I was going to split the details of my trip over two posts but when I sat down to write day 2 I discovered that to do it justice, and to share my impressions of the place (and some of the stories of the people who live there), the village of Mae Jong needed a post all to itself!!
The lovely Lane mentioned in her comment on the previous post that she was curious as to why the people are known as The Karen Hill Tribe so I thought I would try and give you a brief history.
If your not interested in the history you can skip this bit :-)
The Karen people are originally from Burma. There are roughly 7,000,000 Karen People in Burma and around 400,000 in Thailand. When the current Government came into power in Burma the Karen people aspired to have the areas where they were the majority formed into a 'region' within Burma similar to what the Shan, Kachin and Chin peoples had been given but, due to the fact that they boycotted the elections (This was because their people had been massacred by both the Japanese and the Burmese Army during World War II and had received no justice), they were not included in the 1947 constitution (The Karen were not the only ones...the Mon People got no consideration as well). I don't know what their name was originally but when Burma was carved up into different regions by the Government the Karen people took their name from the land on which they had lived. The Burmese Goverment (I should probably say Myanmar but I can't get used to calling it that) refuse to recognise them as Burmese citizens and the Thai Government don't recognise them either!! (They are known for their weaving and hand crafts hence the pictures). So, back to the village.
We were dragged from our peaceful slumber at 6am by the Princess's anthem being blasted out of speakers across the hillside. We were then lulled into a false sense of security by a few moments silence, when we thought we might be able to get a few more minutes shut eye, before the Kings anthem started!!! (No-one had warned us about that but I have to say that it's a very good alarm system....there is no way you could sleep through it!!). I dragged my carcass out of my sleeping bag and was shocked to discover that it was actually cold....proper cold!! Do you remember me telling you that the water for showering was in a concrete bath and that you had to scoop it up and pour it over yourself?.....well, I had to use all my powers of persuasion to convince myself to pour the second lot of water over my skin. The first one was bad but the second one.....holy crap it was freeeeeeeezzzzing!!!!! Then it dawned on me that that was how these people lived....how they washed themselves and their hair every single day. We had breakfast outside looking over the valley and then it was time for us go into the village itself.
I have never seen anything like it!!! The village consisted of about 40 houses all made of wood and bamboo (which had been built by the villagers themselves!!) and had a large clearing in the middle of it which was obviously used as the village meeting area. The whole place just bustled with life...there were little pigs (and I mean tiny wee things) that snuffled around your feet making very cute little snorting noises as you walked, cattle lowing as they were moved from one area to another, chickens scratching in the earth and people going about their daily lives. Traditionally this was one of the villages that farmed poppies which were then used for opium but some time ago the Thai King requested that they swap poppies for cabbages so as well as the rice paddies there were also tiers of cabbages growing up the mountainside.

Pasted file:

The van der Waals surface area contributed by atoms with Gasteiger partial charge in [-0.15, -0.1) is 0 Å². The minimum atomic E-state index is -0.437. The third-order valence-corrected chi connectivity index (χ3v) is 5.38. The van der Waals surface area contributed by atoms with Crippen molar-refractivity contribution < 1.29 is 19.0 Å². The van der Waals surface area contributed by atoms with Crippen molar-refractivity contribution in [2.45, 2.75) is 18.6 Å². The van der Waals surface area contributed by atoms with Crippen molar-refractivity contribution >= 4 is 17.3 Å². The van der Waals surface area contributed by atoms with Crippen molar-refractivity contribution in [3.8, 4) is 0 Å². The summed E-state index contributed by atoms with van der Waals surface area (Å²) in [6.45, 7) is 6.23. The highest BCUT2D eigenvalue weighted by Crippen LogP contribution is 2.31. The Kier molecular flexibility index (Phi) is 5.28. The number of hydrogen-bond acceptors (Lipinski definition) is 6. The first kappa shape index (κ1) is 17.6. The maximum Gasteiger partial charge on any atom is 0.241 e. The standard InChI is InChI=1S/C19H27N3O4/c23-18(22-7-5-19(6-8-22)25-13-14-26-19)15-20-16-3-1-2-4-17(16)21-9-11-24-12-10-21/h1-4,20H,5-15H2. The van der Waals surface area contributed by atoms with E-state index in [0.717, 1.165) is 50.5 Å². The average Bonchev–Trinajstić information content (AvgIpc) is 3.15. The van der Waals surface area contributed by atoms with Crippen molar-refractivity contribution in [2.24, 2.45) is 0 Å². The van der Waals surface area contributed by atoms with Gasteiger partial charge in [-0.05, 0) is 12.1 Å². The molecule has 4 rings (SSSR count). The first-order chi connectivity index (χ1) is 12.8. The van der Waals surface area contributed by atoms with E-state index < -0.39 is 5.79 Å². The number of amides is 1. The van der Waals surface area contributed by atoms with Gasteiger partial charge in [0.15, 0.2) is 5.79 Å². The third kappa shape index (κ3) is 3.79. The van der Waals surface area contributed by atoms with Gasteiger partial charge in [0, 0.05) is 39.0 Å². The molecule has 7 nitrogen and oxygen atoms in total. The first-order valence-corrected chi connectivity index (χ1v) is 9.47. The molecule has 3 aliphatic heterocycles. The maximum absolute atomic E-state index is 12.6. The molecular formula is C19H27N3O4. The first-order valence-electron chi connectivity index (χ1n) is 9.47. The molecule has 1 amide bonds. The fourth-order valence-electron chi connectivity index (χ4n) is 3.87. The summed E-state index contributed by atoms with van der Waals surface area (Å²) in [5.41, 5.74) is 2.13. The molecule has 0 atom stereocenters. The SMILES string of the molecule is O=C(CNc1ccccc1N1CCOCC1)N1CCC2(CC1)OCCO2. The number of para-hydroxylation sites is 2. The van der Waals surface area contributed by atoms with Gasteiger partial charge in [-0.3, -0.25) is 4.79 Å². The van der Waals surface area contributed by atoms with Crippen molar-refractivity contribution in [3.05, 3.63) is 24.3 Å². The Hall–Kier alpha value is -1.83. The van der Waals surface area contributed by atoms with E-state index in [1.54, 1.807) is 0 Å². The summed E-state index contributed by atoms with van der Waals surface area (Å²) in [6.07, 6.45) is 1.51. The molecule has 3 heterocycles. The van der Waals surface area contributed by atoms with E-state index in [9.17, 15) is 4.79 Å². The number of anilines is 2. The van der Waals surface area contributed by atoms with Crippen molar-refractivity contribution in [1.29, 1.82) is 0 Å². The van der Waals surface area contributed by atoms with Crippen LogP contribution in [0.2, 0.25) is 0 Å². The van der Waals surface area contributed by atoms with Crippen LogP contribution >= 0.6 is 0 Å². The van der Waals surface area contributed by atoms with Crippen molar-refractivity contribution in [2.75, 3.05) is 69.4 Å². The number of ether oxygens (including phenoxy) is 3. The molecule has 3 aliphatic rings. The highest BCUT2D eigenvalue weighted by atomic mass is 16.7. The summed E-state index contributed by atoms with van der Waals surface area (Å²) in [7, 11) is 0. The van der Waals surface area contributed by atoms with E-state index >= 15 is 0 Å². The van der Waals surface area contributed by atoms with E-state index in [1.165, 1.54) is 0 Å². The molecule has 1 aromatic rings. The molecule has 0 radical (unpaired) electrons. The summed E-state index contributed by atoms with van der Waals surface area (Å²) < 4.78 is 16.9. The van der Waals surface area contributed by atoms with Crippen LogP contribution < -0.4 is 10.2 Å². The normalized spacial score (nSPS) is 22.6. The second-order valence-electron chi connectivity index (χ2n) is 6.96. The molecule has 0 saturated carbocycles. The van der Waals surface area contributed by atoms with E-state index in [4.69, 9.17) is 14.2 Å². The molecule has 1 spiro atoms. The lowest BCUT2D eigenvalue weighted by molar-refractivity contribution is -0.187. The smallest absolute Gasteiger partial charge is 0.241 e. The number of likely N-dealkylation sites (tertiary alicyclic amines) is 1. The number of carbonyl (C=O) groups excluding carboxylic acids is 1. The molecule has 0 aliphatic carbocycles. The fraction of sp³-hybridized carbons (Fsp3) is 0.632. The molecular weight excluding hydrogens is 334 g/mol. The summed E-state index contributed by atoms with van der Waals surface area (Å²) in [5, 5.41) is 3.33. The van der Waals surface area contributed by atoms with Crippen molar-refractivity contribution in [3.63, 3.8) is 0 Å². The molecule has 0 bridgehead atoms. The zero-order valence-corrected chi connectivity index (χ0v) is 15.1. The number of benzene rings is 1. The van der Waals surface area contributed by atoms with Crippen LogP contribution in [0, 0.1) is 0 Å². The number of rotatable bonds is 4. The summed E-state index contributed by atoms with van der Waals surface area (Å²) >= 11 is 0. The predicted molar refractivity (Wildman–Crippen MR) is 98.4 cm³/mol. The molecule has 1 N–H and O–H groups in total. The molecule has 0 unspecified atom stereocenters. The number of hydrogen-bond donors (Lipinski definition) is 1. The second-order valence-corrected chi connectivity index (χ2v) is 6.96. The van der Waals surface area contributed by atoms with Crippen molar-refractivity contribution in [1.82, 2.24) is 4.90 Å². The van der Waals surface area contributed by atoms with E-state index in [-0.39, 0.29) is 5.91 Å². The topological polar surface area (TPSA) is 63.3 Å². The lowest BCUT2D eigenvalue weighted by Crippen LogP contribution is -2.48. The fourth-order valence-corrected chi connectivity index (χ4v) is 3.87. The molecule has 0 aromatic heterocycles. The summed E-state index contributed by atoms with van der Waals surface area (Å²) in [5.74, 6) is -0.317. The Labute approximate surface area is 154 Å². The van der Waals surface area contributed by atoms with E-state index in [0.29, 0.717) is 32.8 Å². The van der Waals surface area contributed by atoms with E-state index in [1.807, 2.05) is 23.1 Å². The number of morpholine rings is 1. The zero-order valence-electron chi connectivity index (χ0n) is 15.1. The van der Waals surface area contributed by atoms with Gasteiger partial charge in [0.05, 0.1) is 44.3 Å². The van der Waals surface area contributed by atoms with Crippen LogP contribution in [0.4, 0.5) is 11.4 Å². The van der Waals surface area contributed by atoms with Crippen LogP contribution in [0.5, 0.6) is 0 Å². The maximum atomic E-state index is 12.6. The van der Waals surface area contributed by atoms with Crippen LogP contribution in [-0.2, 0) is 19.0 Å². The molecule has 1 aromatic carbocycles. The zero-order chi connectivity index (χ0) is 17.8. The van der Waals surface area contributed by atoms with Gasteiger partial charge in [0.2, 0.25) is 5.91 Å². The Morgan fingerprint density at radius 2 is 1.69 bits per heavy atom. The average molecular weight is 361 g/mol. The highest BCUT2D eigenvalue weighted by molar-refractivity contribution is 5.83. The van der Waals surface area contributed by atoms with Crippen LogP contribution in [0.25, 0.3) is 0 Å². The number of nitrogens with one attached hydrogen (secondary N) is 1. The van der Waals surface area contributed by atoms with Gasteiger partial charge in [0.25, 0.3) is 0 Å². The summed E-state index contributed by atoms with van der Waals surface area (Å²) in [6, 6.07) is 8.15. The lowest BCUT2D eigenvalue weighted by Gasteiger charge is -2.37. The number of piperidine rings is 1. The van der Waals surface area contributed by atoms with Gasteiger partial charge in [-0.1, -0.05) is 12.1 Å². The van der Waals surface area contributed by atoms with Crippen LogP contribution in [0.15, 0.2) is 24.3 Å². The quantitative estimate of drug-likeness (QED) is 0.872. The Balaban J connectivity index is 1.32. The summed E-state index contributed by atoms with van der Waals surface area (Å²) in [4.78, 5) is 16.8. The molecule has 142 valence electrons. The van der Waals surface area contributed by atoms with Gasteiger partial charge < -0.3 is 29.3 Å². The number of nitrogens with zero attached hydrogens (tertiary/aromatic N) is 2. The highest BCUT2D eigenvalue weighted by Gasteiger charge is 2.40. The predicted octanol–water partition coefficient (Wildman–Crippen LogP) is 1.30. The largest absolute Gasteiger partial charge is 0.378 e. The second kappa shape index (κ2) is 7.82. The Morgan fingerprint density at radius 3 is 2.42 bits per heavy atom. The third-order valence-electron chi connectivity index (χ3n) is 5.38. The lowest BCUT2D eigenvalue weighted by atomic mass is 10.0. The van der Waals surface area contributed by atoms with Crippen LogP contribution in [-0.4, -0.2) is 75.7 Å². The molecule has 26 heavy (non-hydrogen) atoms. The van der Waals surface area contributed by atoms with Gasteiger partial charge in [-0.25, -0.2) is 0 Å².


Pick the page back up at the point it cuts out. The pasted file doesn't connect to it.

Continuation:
Life is not easy for this community.....if you look closely at the photo you will see a little track leading from the top of the hill to the huts at the bottom....the family who's land that is walk along the ridge, down the hill, work in the fields, walk back up the hill and then back along the ridge to their home......and they do that every day!!!
This is a picture of a man in the process of slaughtering one of his cows....every single scrap will be used in some way or other. I don't know if you can see it clearly in the picture but he has spread a bamboo mat on the ground just next to his house which he is using to keep the carcass out the dirt. The woman here is being helped by her neighbours to wash the entrails and other bits (bits is the technical term obviously!!)
We stopped and had a chat with this woman using one of the teachers as an interpreter. Her husband passed away a number of years before so she was out chopping her own wood for a fire later in the evening. She told us that the bracelets on her arms give her strength which is why she is still able to chop wood, cook and be a help to the community. She wasn't sure just how old she was but she knew that she was over 80.
Some of the villagers had got together and were sitting chatting in the meeting area of the village. I have to say that the number of people smoking was really surprising....I'm not sure why I found that so surprising but I did!! It was here that I met a woman who told me that her son was one of the first kids to go through the school and that he's now studying to be a Doctor in Chaing Mai. She earns two thousand baht a year (That's about £35) and she gives one thousand five hundred of it to her son....she was so proud of him!!! I tried to take some pictures of the villagers surreptitiously.....I hope I've managed to capture something of the place and it's people.